By Manuel Pastor, Jennifer Ito, and Rhonda Ortiz Commissioned by Public Interest Projects
Please note: reports dated earlier than June 2020 were published under our previous names: the USC Program for Environmental and Regional Equity (PERE) or the USC Center for the Study of Immigrant Integration (CSII).
America is facing tough times. While Barack Obama’s 2008 presidential election ignited hope for change, the economy remains stagnant and a conservative wave has captured the attention of media and voters. Now more than ever, alliances of progressive grassroots organizations that are deeply rooted, broadly intersectional, and highly effective are critical for building and sustaining a movement for social equity.
With support from Public Interest Projects, Connecting at the Crossroads contributes to understanding the inner workings of such alliances and how to support them. The report focuses on a particular set of alliances: groups of independent base-building organizations that believe in building long-term connections across geographies, constituencies, and issues as a key movement-building strategy. Based on a review of the literature and a scan of the field—including nearly 30 interviews with key leaders and a June 2010 convening of movement organizers—the report aims to narrow the gap between the work of alliances and philanthropic support for their efforts.
Drawing on examples from all over the country, we argue that social justice alliances tend to connect groups, cement relationships, and scale up power and impact. None of this is easy and we present the challenges and tensions of alliance building, including the need to balance campaigns and relationship building, democratic decision making and differential organizational commitments, and high-level policy work and grassroots participation. We also offer specific recommendations for strategic investments in the field, including investing in convenings and leadership development, ramping up groups’ communications capacity to impact the public debate, and supporting the development of new movement metrics.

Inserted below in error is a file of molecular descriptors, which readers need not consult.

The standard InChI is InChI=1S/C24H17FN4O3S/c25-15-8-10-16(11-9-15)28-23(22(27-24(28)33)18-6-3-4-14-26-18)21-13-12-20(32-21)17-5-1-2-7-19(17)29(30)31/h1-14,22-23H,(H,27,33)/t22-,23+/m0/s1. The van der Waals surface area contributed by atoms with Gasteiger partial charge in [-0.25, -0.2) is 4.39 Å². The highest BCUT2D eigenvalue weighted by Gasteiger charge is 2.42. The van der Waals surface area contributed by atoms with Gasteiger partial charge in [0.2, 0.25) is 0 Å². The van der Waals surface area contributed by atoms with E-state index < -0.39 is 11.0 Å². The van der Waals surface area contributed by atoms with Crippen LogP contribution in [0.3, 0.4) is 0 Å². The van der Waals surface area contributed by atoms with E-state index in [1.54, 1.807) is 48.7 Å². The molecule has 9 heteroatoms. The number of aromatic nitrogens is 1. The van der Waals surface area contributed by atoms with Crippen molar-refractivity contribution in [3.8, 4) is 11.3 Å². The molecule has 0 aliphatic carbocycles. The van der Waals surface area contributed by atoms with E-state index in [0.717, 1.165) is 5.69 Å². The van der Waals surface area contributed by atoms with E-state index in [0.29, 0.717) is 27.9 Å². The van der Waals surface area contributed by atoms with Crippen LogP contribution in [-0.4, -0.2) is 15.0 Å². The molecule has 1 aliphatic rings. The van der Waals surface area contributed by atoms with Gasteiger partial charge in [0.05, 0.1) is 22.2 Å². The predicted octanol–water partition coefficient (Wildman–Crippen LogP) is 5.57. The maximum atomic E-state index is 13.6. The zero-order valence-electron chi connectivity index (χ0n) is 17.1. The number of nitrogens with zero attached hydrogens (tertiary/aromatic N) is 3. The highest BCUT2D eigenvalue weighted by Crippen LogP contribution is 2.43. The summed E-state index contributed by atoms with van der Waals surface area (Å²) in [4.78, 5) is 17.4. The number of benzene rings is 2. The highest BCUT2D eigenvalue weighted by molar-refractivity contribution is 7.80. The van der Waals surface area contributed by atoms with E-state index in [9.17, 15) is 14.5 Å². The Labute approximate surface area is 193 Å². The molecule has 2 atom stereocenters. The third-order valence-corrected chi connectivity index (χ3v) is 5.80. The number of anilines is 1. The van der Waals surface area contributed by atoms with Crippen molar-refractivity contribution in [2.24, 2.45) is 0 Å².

We close by arguing that we are at a crossroads: what is at stake is not simply a particular policy or political stance but the much bigger issue of how generous, united, and forward-looking we will be as a nation. The alliances we profile will be an important part of overcoming differences and forging connections to secure a more equitable world. They deserve our admiration and our support.
Read our other publications by research area
Immigrant Integration & Racial Justice
Our work on immigrant integration and racial justice brings together three emphases: scholarship that draws on academic theory and rigorous research, data that provides information structured to highlight the process of immigrant integration over time, and engagement that seeks to create new dialogues with government, community organizers, business and civic leaders, immigrants and the voting public to advance immigrant integration and racial equity.
Economic Inclusion & Climate Equity
In the area of economic inclusion, we at ERI advance academic theory and practical applications linking economic growth, environmental quality, and civic health with bridging of racial and other gaps; produce accessible and actionable data and analysis through the data tools; and establish research partnerships to deepen and advance the dialogue, planning, and actions around racial equity, environmental justice, and the built environment.
Social Movements & Governing Power
ERI’s work in the area of governing power includes: conducting cross-disciplinary studies of today’s social movements, supporting learning and strategizing efforts to advance dialogues among organizers, funders, intermediaries, evaluators, and academics, and developing research-based social change frameworks and tools to inform—and be informed by—real-world, real-time efforts towards a vision of deep change.
In 2020, the USC Program for Environmental and Regional Equity (PERE) and the USC Center for the Study of Immigrant Integration (CSII) merged to form the USC Equity Research Institute (ERI).
The full list of publications published under our previous and current names can be found in our publications directory.